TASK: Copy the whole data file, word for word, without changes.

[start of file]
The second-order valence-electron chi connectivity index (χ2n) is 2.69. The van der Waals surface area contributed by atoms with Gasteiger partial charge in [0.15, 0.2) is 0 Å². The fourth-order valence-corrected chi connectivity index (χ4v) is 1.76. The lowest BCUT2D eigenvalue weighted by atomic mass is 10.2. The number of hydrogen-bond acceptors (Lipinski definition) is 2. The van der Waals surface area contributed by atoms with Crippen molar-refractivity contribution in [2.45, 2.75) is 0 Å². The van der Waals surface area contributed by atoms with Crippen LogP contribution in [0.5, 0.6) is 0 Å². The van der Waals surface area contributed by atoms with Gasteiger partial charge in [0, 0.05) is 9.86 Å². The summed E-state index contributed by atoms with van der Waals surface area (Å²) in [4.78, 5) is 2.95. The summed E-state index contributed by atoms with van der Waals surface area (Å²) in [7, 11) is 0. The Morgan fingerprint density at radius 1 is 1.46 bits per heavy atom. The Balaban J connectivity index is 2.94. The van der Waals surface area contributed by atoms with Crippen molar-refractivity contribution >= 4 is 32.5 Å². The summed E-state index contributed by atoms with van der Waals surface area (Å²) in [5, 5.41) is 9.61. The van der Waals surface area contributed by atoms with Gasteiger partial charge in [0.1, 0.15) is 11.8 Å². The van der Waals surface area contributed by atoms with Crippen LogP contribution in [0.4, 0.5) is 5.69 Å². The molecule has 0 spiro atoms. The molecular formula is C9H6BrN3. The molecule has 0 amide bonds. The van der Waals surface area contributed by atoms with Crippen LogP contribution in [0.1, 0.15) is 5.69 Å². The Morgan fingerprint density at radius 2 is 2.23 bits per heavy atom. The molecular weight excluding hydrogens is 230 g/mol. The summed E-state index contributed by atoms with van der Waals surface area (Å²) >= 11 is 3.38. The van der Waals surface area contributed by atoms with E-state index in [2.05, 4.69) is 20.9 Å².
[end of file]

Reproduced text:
The second-order valence-electron chi connectivity index (χ2n) is 2.69. The van der Waals surface area contributed by atoms with Gasteiger partial charge in [0.15, 0.2) is 0 Å². The fourth-order valence-corrected chi connectivity index (χ4v) is 1.76. The lowest BCUT2D eigenvalue weighted by atomic mass is 10.2. The number of hydrogen-bond acceptors (Lipinski definition) is 2. The van der Waals surface area contributed by atoms with Crippen molar-refractivity contribution in [2.45, 2.75) is 0 Å². The van der Waals surface area contributed by atoms with Crippen LogP contribution in [0.5, 0.6) is 0 Å². The van der Waals surface area contributed by atoms with Gasteiger partial charge in [0, 0.05) is 9.86 Å². The summed E-state index contributed by atoms with van der Waals surface area (Å²) in [4.78, 5) is 2.95. The summed E-state index contributed by atoms with van der Waals surface area (Å²) in [7, 11) is 0. The Morgan fingerprint density at radius 1 is 1.46 bits per heavy atom. The Balaban J connectivity index is 2.94. The van der Waals surface area contributed by atoms with Crippen molar-refractivity contribution >= 4 is 32.5 Å². The summed E-state index contributed by atoms with van der Waals surface area (Å²) in [5, 5.41) is 9.61. The van der Waals surface area contributed by atoms with Gasteiger partial charge in [0.1, 0.15) is 11.8 Å². The van der Waals surface area contributed by atoms with Crippen LogP contribution in [0.4, 0.5) is 5.69 Å². The molecule has 0 spiro atoms. The molecular formula is C9H6BrN3. The molecule has 0 amide bonds. The van der Waals surface area contributed by atoms with Crippen LogP contribution in [0.1, 0.15) is 5.69 Å². The Morgan fingerprint density at radius 2 is 2.23 bits per heavy atom. The molecular weight excluding hydrogens is 230 g/mol. The summed E-state index contributed by atoms with van der Waals surface area (Å²) >= 11 is 3.38. The van der Waals surface area contributed by atoms with E-state index in [2.05, 4.69) is 20.9 Å².